Weekend Forecast for May 2-4, 2003

By Reagen Sulewski

They're all waiting for Halle Berry to take her top off.

The past four months have simply been a warm-up, as we enter the season of week after week of unfathomably large box office weekends. Taking the coveted opening weekend of summer spot is X2: X-Men United, getting the promotion from the mid-July slot where the original X-Men started. With this positioning, it should join the company of such films as Gladiator, The Mummy and last year's record breaking Spider-Man that have opened the season with a bang.

Many questions surrounded the release of the first X-Men film in July of 2000 with the low-wattage of its stars, the possibly alienating nature of the fanbase and a director that had never taken on a project anywhere near this size. These proved to be unfounded concerns, as X-Men became the third highest opening film of 2000 and the eighth highest grossing. Of further note is that the $54.5 million it started with was the sixth largest opening weekend ever at the time. Three years later, there's every reason to think that it can maintain that company. In just this short period of time, though, that benchmark has undergone a dramatic shift. To illustrate this fact, to become the current sixth highest opening film today, X2 would have to surpass the film that was then the highest ever opening film, The Lost World, at $72 million. Even still, this seems like a pessimistic figure for this sequel.

If there's one complaint laid against the first X-Men movie, it's that director Bryan Singer seemed a little unsure of himself behind the camera and wasn't able to quite fulfill his vision of the mutant superheroes. In addition, the film also had to play to two different audiences, the hardcore comic book fans and the casual movie fans with little knowledge of the series. On the second go-round, the origin stories are all almost out of the way and that second category of audience member is much smaller. As such, Singer is free to delve further into the rich histories of the characters and storylines with less risk of alienating regular folk who are a bit terrified of all these people with blue skin and claws in their knuckles. I speak of the die-hard X-Men fans, of course. They should expect a much richer experience this time around for all Singer's efforts.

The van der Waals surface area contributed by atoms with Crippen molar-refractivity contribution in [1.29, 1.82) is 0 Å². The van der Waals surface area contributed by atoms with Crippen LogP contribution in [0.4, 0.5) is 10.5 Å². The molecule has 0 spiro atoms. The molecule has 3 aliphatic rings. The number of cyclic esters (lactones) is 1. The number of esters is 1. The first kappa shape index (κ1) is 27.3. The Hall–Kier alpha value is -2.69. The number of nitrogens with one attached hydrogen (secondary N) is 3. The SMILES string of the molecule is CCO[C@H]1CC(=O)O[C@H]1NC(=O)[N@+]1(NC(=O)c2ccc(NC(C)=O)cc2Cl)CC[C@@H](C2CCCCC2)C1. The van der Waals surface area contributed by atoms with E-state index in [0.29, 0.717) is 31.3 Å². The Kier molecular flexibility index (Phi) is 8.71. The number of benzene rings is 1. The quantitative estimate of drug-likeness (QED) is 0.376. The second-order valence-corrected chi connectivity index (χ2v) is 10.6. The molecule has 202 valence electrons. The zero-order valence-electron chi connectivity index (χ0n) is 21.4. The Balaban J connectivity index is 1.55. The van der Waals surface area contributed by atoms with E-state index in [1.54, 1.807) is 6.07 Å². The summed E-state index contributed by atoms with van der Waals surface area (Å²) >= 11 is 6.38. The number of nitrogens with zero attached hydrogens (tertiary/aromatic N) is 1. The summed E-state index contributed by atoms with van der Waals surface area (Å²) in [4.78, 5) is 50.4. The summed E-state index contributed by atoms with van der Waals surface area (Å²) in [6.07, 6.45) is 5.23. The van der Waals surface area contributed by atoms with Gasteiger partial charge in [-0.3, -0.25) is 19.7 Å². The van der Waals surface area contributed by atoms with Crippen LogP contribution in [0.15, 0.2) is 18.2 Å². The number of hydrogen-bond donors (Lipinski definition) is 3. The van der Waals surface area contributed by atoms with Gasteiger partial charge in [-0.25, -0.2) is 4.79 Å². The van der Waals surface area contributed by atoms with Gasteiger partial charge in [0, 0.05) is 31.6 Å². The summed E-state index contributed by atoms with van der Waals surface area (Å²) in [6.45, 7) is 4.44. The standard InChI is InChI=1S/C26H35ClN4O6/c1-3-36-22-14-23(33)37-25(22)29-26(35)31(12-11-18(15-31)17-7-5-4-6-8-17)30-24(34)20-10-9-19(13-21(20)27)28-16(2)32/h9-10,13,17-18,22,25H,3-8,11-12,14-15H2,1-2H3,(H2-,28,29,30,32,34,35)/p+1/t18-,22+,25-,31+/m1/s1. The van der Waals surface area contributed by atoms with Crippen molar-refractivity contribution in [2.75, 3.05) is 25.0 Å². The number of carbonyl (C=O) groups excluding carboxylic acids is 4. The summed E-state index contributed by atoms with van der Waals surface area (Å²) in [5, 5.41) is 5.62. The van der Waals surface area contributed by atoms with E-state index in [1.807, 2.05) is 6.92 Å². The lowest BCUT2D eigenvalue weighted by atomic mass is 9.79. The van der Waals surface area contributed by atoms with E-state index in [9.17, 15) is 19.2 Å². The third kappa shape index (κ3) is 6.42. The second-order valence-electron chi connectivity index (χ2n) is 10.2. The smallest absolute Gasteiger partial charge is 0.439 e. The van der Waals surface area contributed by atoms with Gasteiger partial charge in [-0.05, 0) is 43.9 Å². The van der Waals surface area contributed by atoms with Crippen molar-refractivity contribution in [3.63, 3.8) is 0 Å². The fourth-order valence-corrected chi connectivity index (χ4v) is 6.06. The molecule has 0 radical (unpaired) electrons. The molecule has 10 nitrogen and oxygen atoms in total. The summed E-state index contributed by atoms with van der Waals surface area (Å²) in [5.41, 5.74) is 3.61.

The second film picks up almost exactly where the first one left off, where Professor Xavier expressed "a deep regret" for anyone coming to his school of mutants looking for a fight. You can't leave a line like that hanging out there without exploring it. After a mutant attack on the President of the United States, Brian Cox's General William Stryker leads an attack on Professor Xavier's Mutant Academy. Mutant powers are on display and wackiness ensues. Early word has this film as a marked improvement in all respects over the perhaps merely adequate introduction.

If there was a breakout character from the first film among the large cast, it was definitely Hugh Jackman's Wolverine, who played the edgy outsider unaware of his past and power. Taking nothing away from him, a new character could become nearly as big a breakout: Alan Cumming's Nightcrawler, a gravity-defying, space-warping, blue-skinned mutant. It's perhaps appropriate that they've saved him for the second film, as the special effects associated with him needed to be perfected. Nothing could sink an X-Men film faster than unconvincing visuals. Luckily this problem appears to have been solved and Nightcrawler's effects, among others, look top-notch.